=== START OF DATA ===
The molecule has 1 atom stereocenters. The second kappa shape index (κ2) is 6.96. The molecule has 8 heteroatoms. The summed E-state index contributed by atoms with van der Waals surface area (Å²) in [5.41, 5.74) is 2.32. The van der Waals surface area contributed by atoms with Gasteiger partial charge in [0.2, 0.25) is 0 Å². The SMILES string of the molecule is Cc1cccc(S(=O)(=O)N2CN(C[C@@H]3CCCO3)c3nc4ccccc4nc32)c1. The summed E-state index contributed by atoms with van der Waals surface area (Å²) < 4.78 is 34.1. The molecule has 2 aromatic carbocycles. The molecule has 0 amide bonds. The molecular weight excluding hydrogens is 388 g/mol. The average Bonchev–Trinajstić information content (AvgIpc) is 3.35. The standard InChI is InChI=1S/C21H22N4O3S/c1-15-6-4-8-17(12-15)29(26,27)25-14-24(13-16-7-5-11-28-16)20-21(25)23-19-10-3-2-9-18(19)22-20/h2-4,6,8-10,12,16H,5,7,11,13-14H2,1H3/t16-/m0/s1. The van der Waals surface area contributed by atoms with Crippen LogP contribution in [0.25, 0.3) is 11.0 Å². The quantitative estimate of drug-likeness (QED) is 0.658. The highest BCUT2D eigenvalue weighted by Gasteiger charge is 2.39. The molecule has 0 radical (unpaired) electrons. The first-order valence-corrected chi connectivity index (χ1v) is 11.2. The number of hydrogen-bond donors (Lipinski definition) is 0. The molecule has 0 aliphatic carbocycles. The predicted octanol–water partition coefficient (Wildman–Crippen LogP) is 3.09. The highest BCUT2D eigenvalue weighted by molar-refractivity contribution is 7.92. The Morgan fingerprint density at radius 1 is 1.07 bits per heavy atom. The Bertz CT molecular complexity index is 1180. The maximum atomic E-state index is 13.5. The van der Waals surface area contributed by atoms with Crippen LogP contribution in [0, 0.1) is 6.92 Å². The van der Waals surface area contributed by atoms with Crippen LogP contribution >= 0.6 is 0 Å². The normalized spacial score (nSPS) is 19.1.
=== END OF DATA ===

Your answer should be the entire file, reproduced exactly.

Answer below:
The molecule has 1 atom stereocenters. The second kappa shape index (κ2) is 6.96. The molecule has 8 heteroatoms. The summed E-state index contributed by atoms with van der Waals surface area (Å²) in [5.41, 5.74) is 2.32. The van der Waals surface area contributed by atoms with Gasteiger partial charge in [0.2, 0.25) is 0 Å². The SMILES string of the molecule is Cc1cccc(S(=O)(=O)N2CN(C[C@@H]3CCCO3)c3nc4ccccc4nc32)c1. The summed E-state index contributed by atoms with van der Waals surface area (Å²) < 4.78 is 34.1. The molecule has 2 aromatic carbocycles. The molecule has 0 amide bonds. The molecular weight excluding hydrogens is 388 g/mol. The average Bonchev–Trinajstić information content (AvgIpc) is 3.35. The standard InChI is InChI=1S/C21H22N4O3S/c1-15-6-4-8-17(12-15)29(26,27)25-14-24(13-16-7-5-11-28-16)20-21(25)23-19-10-3-2-9-18(19)22-20/h2-4,6,8-10,12,16H,5,7,11,13-14H2,1H3/t16-/m0/s1. The van der Waals surface area contributed by atoms with Crippen LogP contribution in [0.25, 0.3) is 11.0 Å². The quantitative estimate of drug-likeness (QED) is 0.658. The highest BCUT2D eigenvalue weighted by Gasteiger charge is 2.39. The molecule has 0 radical (unpaired) electrons. The first-order valence-corrected chi connectivity index (χ1v) is 11.2. The number of hydrogen-bond donors (Lipinski definition) is 0. The molecule has 0 aliphatic carbocycles. The predicted octanol–water partition coefficient (Wildman–Crippen LogP) is 3.09. The highest BCUT2D eigenvalue weighted by molar-refractivity contribution is 7.92. The Morgan fingerprint density at radius 1 is 1.07 bits per heavy atom. The Bertz CT molecular complexity index is 1180. The maximum atomic E-state index is 13.5. The van der Waals surface area contributed by atoms with Crippen LogP contribution in [0, 0.1) is 6.92 Å². The van der Waals surface area contributed by atoms with Crippen LogP contribution >= 0.6 is 0 Å². The normalized spacial score (nSPS) is 19.1.